Journey to the Wilderness by Frye Gaillard
War, Memory, and a Southern Family's Civil War Letters

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On the one-hundred-fiftieth anniversary of the Civil War, award-winning author Frye Gaillard reflects on the war―and the way we remember it―through letters written by his family, including his great-great grandfather and his two sons, both of whom were Confederate officers. As Gaillard explains in his introductory essay, he came of age in a Southern generation that viewed the war as a glorious lost cause. But as he read through letters collected by members of his family, he confronted a far more sobering truth.

“Oh, this terrible war,” wrote his great-great-grandfather, Thomas Gaillard. “Who can measure the troubles―the affliction―it has brought upon us all?”

To this real-time anguish in voices from the past, Gaillard offers a personal remembrance of the shadow of war and its place in the haunted identity of the South. “My own generation,” he writes, “was, perhaps, the last that was raised on stories of gallantry and courage . . . Oddly, mine was also the one of the first generations to view the Civil War through the lens of civil rights―to see . . . connections and flaws in Southern history that earlier generations couldn’t bear to face.”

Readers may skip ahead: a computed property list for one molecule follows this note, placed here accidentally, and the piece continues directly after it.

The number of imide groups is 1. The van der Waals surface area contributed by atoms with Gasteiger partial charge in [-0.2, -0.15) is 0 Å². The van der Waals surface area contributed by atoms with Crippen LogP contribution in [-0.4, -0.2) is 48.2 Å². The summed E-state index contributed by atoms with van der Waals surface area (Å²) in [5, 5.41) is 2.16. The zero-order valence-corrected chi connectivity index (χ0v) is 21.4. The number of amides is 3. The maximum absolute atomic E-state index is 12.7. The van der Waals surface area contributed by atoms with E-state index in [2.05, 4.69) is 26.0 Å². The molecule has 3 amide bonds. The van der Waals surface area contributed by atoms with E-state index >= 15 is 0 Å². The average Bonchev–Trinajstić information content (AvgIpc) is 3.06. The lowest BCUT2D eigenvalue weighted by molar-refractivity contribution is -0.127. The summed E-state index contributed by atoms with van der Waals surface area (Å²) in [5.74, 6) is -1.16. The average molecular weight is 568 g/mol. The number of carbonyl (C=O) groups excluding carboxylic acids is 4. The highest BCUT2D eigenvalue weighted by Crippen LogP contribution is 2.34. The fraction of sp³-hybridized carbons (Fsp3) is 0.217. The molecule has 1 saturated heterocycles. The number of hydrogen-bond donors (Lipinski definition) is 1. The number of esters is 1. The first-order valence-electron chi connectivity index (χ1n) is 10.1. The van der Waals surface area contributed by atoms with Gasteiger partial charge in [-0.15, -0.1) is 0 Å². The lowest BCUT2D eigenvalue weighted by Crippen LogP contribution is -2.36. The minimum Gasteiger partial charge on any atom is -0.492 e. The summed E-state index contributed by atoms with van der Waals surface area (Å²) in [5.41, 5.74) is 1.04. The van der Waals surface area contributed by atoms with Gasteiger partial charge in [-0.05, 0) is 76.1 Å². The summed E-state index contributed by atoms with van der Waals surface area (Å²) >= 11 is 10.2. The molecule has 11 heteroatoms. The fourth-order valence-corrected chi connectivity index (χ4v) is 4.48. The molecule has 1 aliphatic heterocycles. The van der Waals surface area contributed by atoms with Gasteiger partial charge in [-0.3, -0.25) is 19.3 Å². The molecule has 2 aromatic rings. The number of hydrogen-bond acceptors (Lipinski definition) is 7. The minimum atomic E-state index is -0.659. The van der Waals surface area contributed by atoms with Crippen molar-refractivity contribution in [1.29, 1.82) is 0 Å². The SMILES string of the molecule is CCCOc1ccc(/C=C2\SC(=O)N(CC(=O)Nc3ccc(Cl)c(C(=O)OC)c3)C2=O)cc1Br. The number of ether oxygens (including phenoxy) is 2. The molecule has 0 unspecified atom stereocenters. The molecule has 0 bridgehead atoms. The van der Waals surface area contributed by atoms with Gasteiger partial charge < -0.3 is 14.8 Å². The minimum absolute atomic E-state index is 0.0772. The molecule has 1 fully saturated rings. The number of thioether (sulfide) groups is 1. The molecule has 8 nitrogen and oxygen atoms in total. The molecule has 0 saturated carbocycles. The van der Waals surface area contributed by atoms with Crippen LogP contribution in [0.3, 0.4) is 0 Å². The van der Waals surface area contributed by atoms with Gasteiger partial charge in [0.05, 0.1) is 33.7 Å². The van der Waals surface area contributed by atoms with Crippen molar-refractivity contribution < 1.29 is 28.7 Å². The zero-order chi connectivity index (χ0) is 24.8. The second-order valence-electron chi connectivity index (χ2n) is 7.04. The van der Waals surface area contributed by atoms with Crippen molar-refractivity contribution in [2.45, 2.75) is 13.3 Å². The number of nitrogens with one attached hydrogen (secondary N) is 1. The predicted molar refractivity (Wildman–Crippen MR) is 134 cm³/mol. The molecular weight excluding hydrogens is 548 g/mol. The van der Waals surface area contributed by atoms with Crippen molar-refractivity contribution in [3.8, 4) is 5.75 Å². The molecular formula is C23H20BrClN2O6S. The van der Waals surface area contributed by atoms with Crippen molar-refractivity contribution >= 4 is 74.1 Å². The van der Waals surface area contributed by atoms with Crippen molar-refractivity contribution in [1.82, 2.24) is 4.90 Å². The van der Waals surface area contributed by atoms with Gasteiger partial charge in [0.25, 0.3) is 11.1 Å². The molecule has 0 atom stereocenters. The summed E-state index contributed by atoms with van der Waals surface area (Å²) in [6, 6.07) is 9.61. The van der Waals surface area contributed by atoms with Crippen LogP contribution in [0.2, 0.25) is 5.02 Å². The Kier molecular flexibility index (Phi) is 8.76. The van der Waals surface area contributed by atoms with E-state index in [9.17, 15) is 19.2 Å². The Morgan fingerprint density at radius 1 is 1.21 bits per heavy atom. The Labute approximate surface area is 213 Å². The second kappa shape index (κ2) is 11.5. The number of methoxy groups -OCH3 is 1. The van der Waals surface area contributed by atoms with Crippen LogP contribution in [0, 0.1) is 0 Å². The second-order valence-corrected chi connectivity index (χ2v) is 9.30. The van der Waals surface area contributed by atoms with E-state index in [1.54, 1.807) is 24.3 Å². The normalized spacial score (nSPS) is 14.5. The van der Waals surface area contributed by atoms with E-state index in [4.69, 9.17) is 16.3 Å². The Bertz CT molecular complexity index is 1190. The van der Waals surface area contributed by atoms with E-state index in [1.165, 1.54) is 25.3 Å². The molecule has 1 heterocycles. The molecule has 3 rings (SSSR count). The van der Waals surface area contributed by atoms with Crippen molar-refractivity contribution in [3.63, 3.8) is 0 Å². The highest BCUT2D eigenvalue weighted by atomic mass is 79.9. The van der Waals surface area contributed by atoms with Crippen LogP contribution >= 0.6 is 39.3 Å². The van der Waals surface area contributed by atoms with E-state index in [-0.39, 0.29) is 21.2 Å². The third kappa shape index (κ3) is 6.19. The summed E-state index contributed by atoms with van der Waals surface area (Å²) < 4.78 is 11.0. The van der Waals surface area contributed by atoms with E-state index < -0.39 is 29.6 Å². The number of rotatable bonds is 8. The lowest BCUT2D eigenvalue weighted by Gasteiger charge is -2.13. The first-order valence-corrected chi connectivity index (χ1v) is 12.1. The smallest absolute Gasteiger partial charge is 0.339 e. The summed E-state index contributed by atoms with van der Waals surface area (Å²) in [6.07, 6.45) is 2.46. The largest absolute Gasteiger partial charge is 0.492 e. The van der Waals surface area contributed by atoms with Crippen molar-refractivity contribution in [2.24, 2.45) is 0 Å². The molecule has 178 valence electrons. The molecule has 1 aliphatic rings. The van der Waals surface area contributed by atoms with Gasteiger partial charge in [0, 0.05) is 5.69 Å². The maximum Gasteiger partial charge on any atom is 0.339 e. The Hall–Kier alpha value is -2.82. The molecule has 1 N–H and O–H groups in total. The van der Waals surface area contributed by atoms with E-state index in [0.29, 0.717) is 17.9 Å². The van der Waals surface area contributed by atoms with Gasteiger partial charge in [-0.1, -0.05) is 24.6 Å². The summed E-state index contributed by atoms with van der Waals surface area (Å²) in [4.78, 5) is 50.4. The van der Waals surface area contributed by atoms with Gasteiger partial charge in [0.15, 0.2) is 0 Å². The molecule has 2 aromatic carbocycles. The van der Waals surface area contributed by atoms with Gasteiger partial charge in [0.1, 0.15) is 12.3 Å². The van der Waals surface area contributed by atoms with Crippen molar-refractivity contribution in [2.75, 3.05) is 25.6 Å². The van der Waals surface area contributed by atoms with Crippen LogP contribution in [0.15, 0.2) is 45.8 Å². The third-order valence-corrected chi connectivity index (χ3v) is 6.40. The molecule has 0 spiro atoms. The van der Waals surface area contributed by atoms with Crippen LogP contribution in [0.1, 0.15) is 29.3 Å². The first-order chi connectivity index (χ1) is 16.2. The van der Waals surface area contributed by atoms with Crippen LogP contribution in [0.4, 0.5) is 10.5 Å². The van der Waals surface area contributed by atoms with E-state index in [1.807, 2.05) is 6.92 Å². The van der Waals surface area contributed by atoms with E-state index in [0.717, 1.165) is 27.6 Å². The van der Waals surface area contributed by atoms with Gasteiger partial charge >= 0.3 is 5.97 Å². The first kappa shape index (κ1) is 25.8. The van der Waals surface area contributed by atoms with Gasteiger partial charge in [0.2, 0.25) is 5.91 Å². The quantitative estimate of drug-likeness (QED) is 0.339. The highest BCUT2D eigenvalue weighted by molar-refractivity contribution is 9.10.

About Frye Gaillard

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Frye Gaillard is an award-winning journalist and author of more than a dozen books on Southern culture and history, including Cradle of Freedom: Alabama and the Movement That Changed Americas; Race, Rock, and Religion: Profiles from a Southern Journalist; The Quest for Desegregation; The Dream Long Deferred: A Community's Quest for Desegregation; Kyle at 200 MPH: Sizzling Season in the Petty/NASCAR Dynasty; If I were a Carpenter: Twenty Years of Habitat for Humanity. A native of Mobile, Alabama, he lives in Charlotte, North Carolina.
Published January 5, 2015 by NewSouth Books. 130 pages
Genres: History, War. Non-fiction

Unrated Critic Reviews for Journey to the Wilderness

Southern Lit Review

“For my Southern family, and for many others, the generations that followed [the war] set out gamely to soften the edges, search for the heroism and the goodness, refuting the notion of General Grant that the South had simply been in the wrong,” says Gaillard.

Oct 19 2015 | Read Full Review of Journey to the Wilderness: Wa...

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